April 01, 2024

The Public Disclosure Commission’s regular meeting on Thursday, March 28 was the last for Commissioner Fred Jarrett, whose five-year term was up in December. State law allows commissioners to stay on the Commission until replacements are appointed.  

Commission members and staff have thanked and lauded Jarrett for his guidance and leadership, and work on strategic planning over the years 

“We do know where you are,” said Chair Nancy Isserlis. “When we have difficult or challenging issues, we may call on you for ex-officio advice.” 

Filling Jarrett’s chair starting April 1 is Jim Oswald, who spent much of his career as an attorney in private practice in Washington, and who is now retired and living in Union. 

Staff have eye on rulemaking for deepfake ads, sponsor identification on yard signs 

Staff at the PDC have a full docket of rulemaking over the next several months.  

In its 2024 session, the Legislature passed HB 2032, which made changes to sponsor identification requirements on yard signs.  

Previously, political yard signs under 4 feet by 8 feet were exempt from requirements to list the sponsor identification, or who paid for the signs, on the signs themselves. That meant most yard signs did not include such ID. The new law, which will go into effect in June, removes that exemption. As of that date, yard signs will be required to have sponsor ID.  

Staff briefed the Commission on the topic at the March 28 meeting, recommending an emergency rulemaking process to draft new rules in the Washington Administrative Code section 390 to implement the new law. PDC staff reported they have already gotten questions from print shops on the new requirements.  

Staff plan to bring the draft rules to the full Commission at its next regular meeting on April 24.  

PDC staff are also continuing to work on rulemaking related to 2023 legislation on deepfakes – Senate Bill 5152. The law creates a private cause of action against the sponsor of political advertising using synthetic media, also known as a deepfake, unless a disclaimer is included.   

The law requires the PDC to draft rules in furtherance of the law, but the agency will not have authority to enforce them. Instead, the law will be administered through civil suits. Rulemaking started on Jan. 18.  

This rulemaking effort will likely also be a topic of discussion at the April Commission meeting, and the subject of a public hearing at the Commission’s May meeting.  

Commission continues discussions from strategic planning retreat 

The Commission met on March 14 for a strategic planning retreat, and discussed a variety of existing projects, including work to improve lobbying disclosure, to use process improvement to reform enforcement procedures, to increase Commission outreach, to enhance disclosure of digital political advertising and to modernize PDC reporting systems.  

In addition, the Commission and staff considered new projects, which they continued to discuss at the March 28 regular meeting.  

Staff drafted a project charter for one of those new projects, which would create a system to identify filers who owe three mandatory reports – 21- and 7-day pre-general election expenditure (C-4) reports and post-general C-4s – and notify filers both in advance of the deadline and after the deadline if those reports are missed.  

Staff plan to have the notification system implemented in time for the 2024 general election. They would then assess the program’s success in spring 2025, and evaluate next steps, which could include creating a staff-driven enforcement process for these reports, similar to the general enforcement process for campaign registrations, or C-1 reports.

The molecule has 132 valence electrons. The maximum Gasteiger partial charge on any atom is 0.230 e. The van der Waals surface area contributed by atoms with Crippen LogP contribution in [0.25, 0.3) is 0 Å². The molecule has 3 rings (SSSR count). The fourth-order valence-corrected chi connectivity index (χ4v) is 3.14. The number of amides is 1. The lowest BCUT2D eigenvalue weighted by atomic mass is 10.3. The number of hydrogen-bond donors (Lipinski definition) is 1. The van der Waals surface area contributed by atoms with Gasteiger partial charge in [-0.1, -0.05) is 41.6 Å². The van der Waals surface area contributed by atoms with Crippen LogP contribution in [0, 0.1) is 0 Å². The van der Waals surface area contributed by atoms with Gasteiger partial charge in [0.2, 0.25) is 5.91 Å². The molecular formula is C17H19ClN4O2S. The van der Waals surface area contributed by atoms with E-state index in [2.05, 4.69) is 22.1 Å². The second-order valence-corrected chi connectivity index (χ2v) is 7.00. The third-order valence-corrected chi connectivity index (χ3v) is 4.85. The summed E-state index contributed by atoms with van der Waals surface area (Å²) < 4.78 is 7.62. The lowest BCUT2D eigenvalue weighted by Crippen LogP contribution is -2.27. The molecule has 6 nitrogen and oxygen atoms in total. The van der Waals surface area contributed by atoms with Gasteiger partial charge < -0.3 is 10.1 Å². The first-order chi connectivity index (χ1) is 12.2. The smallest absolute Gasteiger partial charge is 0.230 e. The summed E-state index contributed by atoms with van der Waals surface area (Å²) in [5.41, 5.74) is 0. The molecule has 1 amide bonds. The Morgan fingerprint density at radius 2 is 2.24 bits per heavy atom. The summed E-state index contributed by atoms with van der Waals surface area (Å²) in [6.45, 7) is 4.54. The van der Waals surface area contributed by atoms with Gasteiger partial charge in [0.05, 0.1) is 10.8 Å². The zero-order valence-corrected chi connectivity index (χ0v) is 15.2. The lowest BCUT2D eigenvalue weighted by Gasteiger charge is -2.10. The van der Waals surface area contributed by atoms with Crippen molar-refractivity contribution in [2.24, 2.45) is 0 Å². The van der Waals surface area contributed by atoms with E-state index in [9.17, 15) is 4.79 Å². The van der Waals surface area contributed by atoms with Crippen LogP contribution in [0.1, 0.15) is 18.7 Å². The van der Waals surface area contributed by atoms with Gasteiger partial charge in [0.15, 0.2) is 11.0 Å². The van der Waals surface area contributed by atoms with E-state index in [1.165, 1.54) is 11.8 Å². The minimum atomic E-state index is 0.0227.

The Commission and staff also discussed warning letters, one of the way staff resolves cases that appear to involve minor violations, but are most often remediated by filers through the compliance process.  

Commission Vice-Chair Allen Hayward expressed a concern that the warning letters were not taken seriously by campaigns, and are not an effective deterrent for non-compliance. However Commissioner J. Leach noted that eschewing warnings in favor of statements of understanding (which require the filer to agree that they were out of compliance) or hearings before the Commission would create a huge increase in workload for both staff and the Commission.  

Jarrett suggested that staff could do an analysis of warning letters and come back to the Commission with a report with information about how and when warning letters are issued.   

Enforcement update 

As of March 21, the PDC’s enforcement division had 239 open cases. Between February 15 and March 20, 17 cases were closed, including two dismissed with no evidence of a violation, one reminder, 11 written warnings and two violations found by the Commission.  

In one of those cases, PDC staff received a complaint that Washington Superintendent of Public Instruction Chris Reykdal violated RCW 42.17A.560, which requires a freeze on campaign fundraising for all state officials and members of the state Legislature during a legislative session, when the 2024 Friends of Chris Reykdal Campaign sent an email that included a “donate button.” The button had been deactivated during the freeze, and the campaign affirmed that it did not collect funds during the freeze. Reykdal was issued a written warning for the incident.  

In another case, PDC staff received a complaint that the Mayor of Woodinville failed to disclose a gift valued at $150 for VIP access at a Chateau Ste. Michelle Wine Estates event on his annual personal financial affairs statement, or F-1 report. The report was corrected, and staff issued a warning letter. 

Looking forward 

The next regular meeting of the Public Disclosure Commission will be at 1 p.m. April 24 at the Hilton Vancouver Washington hotel at 301 W. 6th Street in Vancouver